Sunday, April 04, 2010
Evidence-Based Medicine? (Part 3)
By Christopher Johnson, ND
Lack of evidence in conventional medicine
“The weakness of the scientific evidence underlying medical practice is one of the causes of the wide variations that are well recognized in medical practice”
- Richard Smith, Former Editor BMJ
In the previous 2 segments of this series on evidence-based medicine, I demonstrated how research funded by medical industries (primarily the pharmaceutical industry) is systematically biased and corrupt and how that information is then disseminated to doctors and the public through medical journals and the mainstream media. The result of this situation is that much of the evidence upon which the practice of medicine is based is unreliable.
In this section I will show that apart from the problem of data being unreliable, much of medical practice is not based on any data at all.
The journal Clinical Evidence is a BMJ-owned journal dedicated to assessing the evidence base of medical therapies. It is run by a group of veteran medical journal editors and has conducted the most thorough evaluation to date of this issue, utilizing the expert judgment of medical experts and researchers from across the globe. Over 500 peer reviewers and 500 authors regularly contribute to this effort. No other group comes anywhere to close to this degree of thoroughness and breadth in examining the available data.
So far the group has reviewed the evidence base of 2,500 medical treatments. It found that 49% of these medical therapies have no evidence of either efficacy or safety. Another 8% of therapies have solid evidence of either being harmful or not likely to be beneficial. And an additional 8% have trade offs between harms and benefits.
That leaves only 35% of medical therapies which have evidence of being either beneficial or likely to be beneficial. Of this fraction, only 12% are known to be beneficial; the other 23% ‘likely to be beneficial’.
Of this 35%, how much of the evidence is actually fraudulent, fabricated, or otherwise misleading? (as we know occurs regularly with industry-funded research) Even veteran medical journal editors and professionals have no way of knowing if findings were falsified – they have to take the numbers at face value.
And how much evidence of treatments being harmful was withheld by drug companies and never published? (again, a common practice which has been well-documented)
Considering these questions, the numbers are likely to be even worse – with less evidence of benefit and more evidence of harm.
David Eddy is a professor of health policy and management at Duke University. He began his career as a cardiothoracic surgeon at Stanford but became concerned with what he saw as a lack of evidence base in medical practices. To explore this idea he chose a specific condition – glaucoma – and set about combing the medical literature for evidence of the procedures and medications used to treat it. He reviewed the entire body of medical literature concerning glaucoma all the way back to 1906 and could not find a single randomized controlled trial which investigated the standard treatments. Yet there were numerous mentions in medical journals and textbooks about the efficacy of the treatments – all based on hearsay and speculation.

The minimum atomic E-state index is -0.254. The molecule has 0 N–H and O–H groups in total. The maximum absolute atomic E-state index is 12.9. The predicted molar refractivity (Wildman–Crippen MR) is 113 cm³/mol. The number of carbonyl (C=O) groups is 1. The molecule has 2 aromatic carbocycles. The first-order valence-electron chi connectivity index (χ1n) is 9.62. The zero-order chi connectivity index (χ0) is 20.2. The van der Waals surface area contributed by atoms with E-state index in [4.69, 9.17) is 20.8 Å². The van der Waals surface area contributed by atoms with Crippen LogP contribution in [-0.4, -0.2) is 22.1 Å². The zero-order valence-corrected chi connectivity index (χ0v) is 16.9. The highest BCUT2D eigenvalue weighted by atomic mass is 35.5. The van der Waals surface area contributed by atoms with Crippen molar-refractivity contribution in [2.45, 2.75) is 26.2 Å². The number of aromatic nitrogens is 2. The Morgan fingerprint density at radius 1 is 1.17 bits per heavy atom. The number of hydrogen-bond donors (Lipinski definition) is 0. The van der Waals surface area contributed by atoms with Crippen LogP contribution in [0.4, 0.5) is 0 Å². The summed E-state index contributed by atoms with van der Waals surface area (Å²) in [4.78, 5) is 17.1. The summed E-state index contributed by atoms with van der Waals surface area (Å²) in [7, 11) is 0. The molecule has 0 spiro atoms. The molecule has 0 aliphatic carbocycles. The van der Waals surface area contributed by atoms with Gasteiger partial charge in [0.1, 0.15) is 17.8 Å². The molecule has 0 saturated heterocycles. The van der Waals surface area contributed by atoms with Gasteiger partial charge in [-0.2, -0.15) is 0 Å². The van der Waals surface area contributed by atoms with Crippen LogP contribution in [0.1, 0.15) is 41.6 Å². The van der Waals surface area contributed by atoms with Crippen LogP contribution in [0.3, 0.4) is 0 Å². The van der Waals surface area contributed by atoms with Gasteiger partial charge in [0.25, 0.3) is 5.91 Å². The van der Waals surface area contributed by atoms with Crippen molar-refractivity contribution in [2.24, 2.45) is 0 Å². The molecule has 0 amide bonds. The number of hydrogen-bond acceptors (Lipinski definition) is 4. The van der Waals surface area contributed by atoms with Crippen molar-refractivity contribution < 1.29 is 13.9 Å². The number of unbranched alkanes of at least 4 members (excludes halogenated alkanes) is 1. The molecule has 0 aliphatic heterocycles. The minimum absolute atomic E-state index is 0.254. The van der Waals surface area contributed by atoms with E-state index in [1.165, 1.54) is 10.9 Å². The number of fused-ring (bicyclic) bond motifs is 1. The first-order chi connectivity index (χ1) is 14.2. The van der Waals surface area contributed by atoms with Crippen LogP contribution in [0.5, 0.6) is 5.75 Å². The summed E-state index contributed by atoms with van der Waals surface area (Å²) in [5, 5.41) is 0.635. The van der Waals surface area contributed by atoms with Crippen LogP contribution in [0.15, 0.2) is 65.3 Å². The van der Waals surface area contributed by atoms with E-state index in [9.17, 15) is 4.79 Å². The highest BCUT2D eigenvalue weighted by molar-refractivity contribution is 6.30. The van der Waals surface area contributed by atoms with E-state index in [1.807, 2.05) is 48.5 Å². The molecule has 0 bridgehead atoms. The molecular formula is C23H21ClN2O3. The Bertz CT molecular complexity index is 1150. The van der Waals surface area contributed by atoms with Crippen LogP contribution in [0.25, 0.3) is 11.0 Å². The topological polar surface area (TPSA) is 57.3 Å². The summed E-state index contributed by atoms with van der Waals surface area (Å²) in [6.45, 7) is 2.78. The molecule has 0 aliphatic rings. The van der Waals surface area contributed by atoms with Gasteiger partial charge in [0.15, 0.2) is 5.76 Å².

Professor Eddy now advises medical ‘consensus’ groups. Consensus groups are panels of experts in a given condition who work to come up with advice for doctors in treating the condition. One such panel of which Dr. Eddy was actually a member looked at colorectal cancer screening. The international group met several days a year for several years, and subsequently issued a set of guidelines on the matter. When he privately asked the other members of the group their opinion on how much the recommendations would reduce incidence of colorectal cancer the answers ranged from 0 to 100%. Yet there was supposedly “consensus”.
A 1991 BMJ article had the following to report concerning Dr. Eddy’s dealings with these consensus groups: “For 21 problems tackled so far the evidence has been judged – by the experts – to be between poor and none for 17, and usually the best available evidence was something less than a randomized controlled trial. Often the evidence that was available contradicted current practice.”
In the next segment, I will continue to demonstrate with specific examples, how the supposed edifice of ‘evidence based medicine” is not all it is cracked up to be.
Christopher Johnson, ND is a naturopathic doctor specializing in the use of homeopathy and nutrition to address a broad range of conditions in both the adult and pediatric populations. He is owner of Thrive Naturopathic, a holistic health care facility located in Alexandria, Virginia. He speaks widely on how homeopathy is the answer to many of today's health challenges, and is available for phone consultations for those not in the area. Visit his website at: www.ThriveNaturopathic.com